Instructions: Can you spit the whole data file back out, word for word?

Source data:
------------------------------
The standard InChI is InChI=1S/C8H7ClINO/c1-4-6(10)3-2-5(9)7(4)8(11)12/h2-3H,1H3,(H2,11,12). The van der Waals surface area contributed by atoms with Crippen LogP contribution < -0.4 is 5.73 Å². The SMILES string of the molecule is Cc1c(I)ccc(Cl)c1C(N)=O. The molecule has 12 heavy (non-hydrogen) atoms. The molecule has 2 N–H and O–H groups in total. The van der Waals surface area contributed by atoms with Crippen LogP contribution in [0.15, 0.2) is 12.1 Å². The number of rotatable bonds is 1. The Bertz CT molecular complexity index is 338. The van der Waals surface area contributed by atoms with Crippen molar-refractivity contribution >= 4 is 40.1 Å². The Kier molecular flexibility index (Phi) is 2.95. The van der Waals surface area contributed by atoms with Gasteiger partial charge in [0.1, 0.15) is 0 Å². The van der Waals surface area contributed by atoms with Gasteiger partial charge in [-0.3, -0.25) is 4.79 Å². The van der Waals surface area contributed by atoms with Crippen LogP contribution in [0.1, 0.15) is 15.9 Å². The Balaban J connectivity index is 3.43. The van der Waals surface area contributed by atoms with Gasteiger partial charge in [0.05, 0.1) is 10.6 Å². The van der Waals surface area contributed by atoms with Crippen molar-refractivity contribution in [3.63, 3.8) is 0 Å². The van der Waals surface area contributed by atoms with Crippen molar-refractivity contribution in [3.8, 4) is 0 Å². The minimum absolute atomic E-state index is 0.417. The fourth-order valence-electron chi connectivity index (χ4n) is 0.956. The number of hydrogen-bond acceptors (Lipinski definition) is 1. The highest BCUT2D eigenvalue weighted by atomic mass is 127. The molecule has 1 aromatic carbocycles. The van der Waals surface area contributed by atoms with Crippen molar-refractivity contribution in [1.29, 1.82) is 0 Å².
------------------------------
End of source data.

The standard InChI is InChI=1S/C8H7ClINO/c1-4-6(10)3-2-5(9)7(4)8(11)12/h2-3H,1H3,(H2,11,12). The van der Waals surface area contributed by atoms with Crippen LogP contribution < -0.4 is 5.73 Å². The SMILES string of the molecule is Cc1c(I)ccc(Cl)c1C(N)=O. The molecule has 12 heavy (non-hydrogen) atoms. The molecule has 2 N–H and O–H groups in total. The van der Waals surface area contributed by atoms with Crippen LogP contribution in [0.15, 0.2) is 12.1 Å². The number of rotatable bonds is 1. The Bertz CT molecular complexity index is 338. The van der Waals surface area contributed by atoms with Crippen molar-refractivity contribution >= 4 is 40.1 Å². The Kier molecular flexibility index (Phi) is 2.95. The van der Waals surface area contributed by atoms with Gasteiger partial charge in [0.1, 0.15) is 0 Å². The van der Waals surface area contributed by atoms with Gasteiger partial charge in [-0.3, -0.25) is 4.79 Å². The van der Waals surface area contributed by atoms with Crippen LogP contribution in [0.1, 0.15) is 15.9 Å². The Balaban J connectivity index is 3.43. The van der Waals surface area contributed by atoms with Gasteiger partial charge in [0.05, 0.1) is 10.6 Å². The van der Waals surface area contributed by atoms with Crippen molar-refractivity contribution in [3.63, 3.8) is 0 Å². The van der Waals surface area contributed by atoms with Crippen molar-refractivity contribution in [3.8, 4) is 0 Å². The minimum absolute atomic E-state index is 0.417. The fourth-order valence-electron chi connectivity index (χ4n) is 0.956. The number of hydrogen-bond acceptors (Lipinski definition) is 1. The highest BCUT2D eigenvalue weighted by atomic mass is 127. The molecule has 1 aromatic carbocycles. The van der Waals surface area contributed by atoms with Crippen molar-refractivity contribution in [1.29, 1.82) is 0 Å².